On Wednesday, March 22, from 12:00–1:00 pm please join us for the next Spatial Technology Lunch in Phelps Hall room 3512. This semi-regular series, hosted by spatial@ucsb, aims to promote discussion and interaction within the university’s spatial technology community. Please RSVP to Kitty Currier (kcurrier@spatial.ucsb.edu) by Tuesday, March 21. Pizza and drinks will be provided.

 

Classifying California plant species throughout the drought using airborne hyperspectral imagery

Susan Meerdink

Classified aerial image

Abstract: Accurate knowledge of plant species seasonal and inter-annual distributions are required for many research and management agendas that track ecosystem health. Airborne imaging spectroscopy data have been successfully used to map species, but often only in a single season due to data availability. During California’s severe drought, NASA’s Hyperspectral Infrared Imager (HyspIRI) preparatory airborne campaign flew a visible near infrared/shortwave infrared (VSWIR) imaging spectrometer and a thermal infrared (TIR) multi-spectral imager providing the opportunity to improve species discrimination over a broader temporal range. Imagery was acquired in the spring, summer, and fall of 2013–2014 spanning from Santa Barbara to Bakersfield, CA. Overall classification was fairly uniform between seasons with accuracies ranging from 84–93%. However, individual species classification varied much more between dates with accuracies ranging from 10–78%. These results show that while overall image classification across seasons is accurate, classification performance may not be sufficient for applications that focus on a specific species of interest. This research contributes to efforts aimed at monitoring ecosystems across large spatial and temporal scales and ultimately supports many research agendas that are tracking ecosystem health and changes.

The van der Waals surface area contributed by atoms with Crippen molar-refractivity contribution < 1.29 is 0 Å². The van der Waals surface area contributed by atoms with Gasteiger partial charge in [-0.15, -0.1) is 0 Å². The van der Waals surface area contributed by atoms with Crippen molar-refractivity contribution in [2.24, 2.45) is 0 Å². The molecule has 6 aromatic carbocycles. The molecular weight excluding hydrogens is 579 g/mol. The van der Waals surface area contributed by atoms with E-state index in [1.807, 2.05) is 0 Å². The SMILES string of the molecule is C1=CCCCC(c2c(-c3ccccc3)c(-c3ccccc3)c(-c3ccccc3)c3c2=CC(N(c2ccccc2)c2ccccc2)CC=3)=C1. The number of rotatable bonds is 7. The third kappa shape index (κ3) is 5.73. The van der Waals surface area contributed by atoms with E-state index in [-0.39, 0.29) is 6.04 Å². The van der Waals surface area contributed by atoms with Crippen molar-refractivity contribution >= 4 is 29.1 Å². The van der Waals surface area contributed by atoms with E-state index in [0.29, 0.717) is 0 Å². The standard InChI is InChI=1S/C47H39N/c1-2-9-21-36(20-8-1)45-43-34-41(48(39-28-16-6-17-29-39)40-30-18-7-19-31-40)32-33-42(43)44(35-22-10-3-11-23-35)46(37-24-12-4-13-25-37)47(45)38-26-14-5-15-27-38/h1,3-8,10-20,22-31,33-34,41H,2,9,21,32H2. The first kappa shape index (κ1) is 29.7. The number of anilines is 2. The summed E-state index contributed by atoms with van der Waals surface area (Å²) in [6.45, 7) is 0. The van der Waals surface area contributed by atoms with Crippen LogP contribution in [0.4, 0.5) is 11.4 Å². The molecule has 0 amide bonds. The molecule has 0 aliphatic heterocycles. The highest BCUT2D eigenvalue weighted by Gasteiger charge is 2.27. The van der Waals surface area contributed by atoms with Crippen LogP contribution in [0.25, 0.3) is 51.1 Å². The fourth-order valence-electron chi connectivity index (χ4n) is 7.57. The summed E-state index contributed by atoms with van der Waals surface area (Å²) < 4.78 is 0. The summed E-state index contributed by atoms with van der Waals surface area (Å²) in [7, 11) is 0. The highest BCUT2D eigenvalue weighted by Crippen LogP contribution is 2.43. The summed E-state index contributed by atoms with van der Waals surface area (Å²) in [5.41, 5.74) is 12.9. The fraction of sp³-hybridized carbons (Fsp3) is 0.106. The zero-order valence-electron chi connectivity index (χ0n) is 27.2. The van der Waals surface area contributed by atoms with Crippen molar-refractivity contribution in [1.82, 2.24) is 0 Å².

Susan Meerdink is a Ph.D. Candidate in the UCSB Visualization & Image Processing for Environmental Research (VIPER) lab. She studies the ability to map plant species across seasons in the dynamic and diverse Southern California Mediterranean ecosystem. She uses various technologies to study plant health across environmental gradients and physiology’s effect on optical properties of plant species. Her research leverages a number of tools including novel quantitative methods, land surface temperature, and spectroscopy in the optical and thermal domain.